While elaborating further, it is then pointed out in para 5 that, 'PW-8 and PW-1 are husband and wife holding arms licence in their individual names. They are stated to have been accompanied to the place of occurrence by Kamla the sister of PW-8 and one Pali Ram who was also an arms licensee. Surprisingly, the latter two have been given up by the prosecution and have not been examined. All four are stated to have moved away from the place of assault out of fear, as claimed. If three of them were possessed of weapons there has to be an explanation why they did not act in self defence when the assault is alleged by lathis, gandasi and guns. It is also difficult to accept that her husband PW-8 and Palli continued to hide in fear while PW-1 accompanied by her sister-in-law alone shortly returned to the place of occurrence to check on the deceased. An additional fact which is not only improbable but highly unnatural according to normal societal rural customs and mores is that PW-1 accompanied by her sister-in-law alone went to the police station at 3.00 A.M. a kilometer away, to lodge the F.I.R. while her husband and Pali Ram who was staying with them remained at home.”

Going forward, it is then brought out in para 6 that, 'In the F.I.R. PW-1 made generalized allegations of assault by all the 13 accused who are stated to have surrounded the deceased. But her court statement was more specific with regard to the nature of assault made by each of the accused. A total of 11 injuries were found on the person of the deceased. The first injury was bone deep in the right parieto occipital region with damage to brain and pieces of bone in the wound. There was injury on the neck, lacerated wound over the right wrist joint over the middle of forearm, on the left side of the chest wall, over the iliac crest, over the left scapular region with a linear incision due to sharp weapon, over left deltoid region and lacerated wound over the right knee left ankle and left forearm. The two appellants were armed with lathis by which an incised wound could not have been caused. In any event, the number of injuries on the deceased leaves us satisfied that it was the result of a mob assault and not an assault by the two appellants alone.”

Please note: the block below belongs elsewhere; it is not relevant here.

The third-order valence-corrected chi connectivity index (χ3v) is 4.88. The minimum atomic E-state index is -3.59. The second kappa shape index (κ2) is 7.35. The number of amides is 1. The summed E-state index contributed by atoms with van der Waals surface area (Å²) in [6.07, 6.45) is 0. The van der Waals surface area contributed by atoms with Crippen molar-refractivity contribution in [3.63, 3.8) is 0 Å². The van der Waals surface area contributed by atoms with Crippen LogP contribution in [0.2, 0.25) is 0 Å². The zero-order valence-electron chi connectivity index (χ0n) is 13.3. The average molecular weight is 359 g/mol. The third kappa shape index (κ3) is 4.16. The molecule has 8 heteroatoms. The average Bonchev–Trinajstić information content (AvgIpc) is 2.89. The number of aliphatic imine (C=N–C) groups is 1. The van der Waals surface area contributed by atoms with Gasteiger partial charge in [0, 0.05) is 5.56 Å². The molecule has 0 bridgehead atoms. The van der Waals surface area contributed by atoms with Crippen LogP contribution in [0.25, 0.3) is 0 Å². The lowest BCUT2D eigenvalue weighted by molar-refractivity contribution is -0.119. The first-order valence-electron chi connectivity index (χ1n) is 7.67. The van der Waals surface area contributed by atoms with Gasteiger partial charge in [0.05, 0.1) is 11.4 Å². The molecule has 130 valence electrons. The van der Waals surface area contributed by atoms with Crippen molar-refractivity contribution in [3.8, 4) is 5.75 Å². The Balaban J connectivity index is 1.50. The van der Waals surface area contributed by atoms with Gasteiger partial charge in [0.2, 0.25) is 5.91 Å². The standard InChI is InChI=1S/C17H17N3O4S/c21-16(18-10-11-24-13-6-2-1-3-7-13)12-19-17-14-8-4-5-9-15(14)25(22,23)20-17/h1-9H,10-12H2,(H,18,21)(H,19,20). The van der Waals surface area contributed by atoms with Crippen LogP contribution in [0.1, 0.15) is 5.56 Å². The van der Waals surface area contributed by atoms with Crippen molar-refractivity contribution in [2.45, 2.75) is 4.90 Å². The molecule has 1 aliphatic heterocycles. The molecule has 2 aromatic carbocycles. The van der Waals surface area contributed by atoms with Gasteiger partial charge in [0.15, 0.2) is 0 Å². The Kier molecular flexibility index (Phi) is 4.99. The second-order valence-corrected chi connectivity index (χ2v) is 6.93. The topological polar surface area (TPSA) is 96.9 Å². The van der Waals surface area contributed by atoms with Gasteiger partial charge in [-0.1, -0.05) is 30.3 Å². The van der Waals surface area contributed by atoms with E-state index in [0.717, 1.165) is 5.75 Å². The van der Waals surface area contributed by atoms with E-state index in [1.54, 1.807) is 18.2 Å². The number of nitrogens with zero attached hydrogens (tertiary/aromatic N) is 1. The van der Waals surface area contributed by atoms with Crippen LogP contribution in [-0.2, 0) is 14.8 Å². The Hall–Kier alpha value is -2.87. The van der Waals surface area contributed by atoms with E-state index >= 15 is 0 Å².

To put things in perspective, it is then acknowledged by the Apex Court in para 7 that, 'The High Court has committed an error of record by considering PW-8 to be an eye witness without any discussion when his presence at the time of occurrence has been disbelieved by the Trial Court. With regard to PW-1, the Trial Court has itself observed that her deposition 'does not contain the entire truth and it makes the court to sit up and to find out the kernel out of the chaff”. This observation assumes significance in view of the acquittal of the remaining accused by the Trial Court itself, excluding the juveniles.”

More importantly, the Apex Court then poses a question, sounds a note of caution and while further calling for greater scrutiny of solitary witness as rightly pointed out in para 8 wax eloquently to state that, 'The question that arises to our mind is that in the mob assault by 13 persons who had surrounded the deceased at night, PW-1 was the sole eye-witness. Even if a light was burning some of them undoubtedly must have had their back to PW-1 making identification improbable if not impossible. The witness has been severely doubted both by the trial court and the High Court to grant acquittal to the other accused. Can the evidence of a solitary doubtful eye witness be sufficient for conviction? We may have a word of caution here. Conviction on basis of a solitary eye witness is undoubtedly sustainable if there is reliable evidence cogent and convincing in nature along with surrounding circumstances. The evidence of a solitary witness will therefore call for heightened scrutiny. But in the nature of materials available against the appellants on the sole testimony of PW-1 which is common to all the accused in so far as assault is concerned, we do not consider it safe to accept her statement as a gospel truth in the facts and circumstances of the present case. If PW-1 could have gone to the police station alone with her sister-in-law at an unearthly hour, there had to be an explanation why it was delayed by six hours. Given the harsh realities of our times we find it virtually impossible that two women folk went to a police station at that hour of the night unaccompanied by any male. These become crucial in the background of the pre-existing enmity between the parties leading to earlier police cases between them also. The possibility of false implication therefore cannot be ruled out completely in the facts of the case.”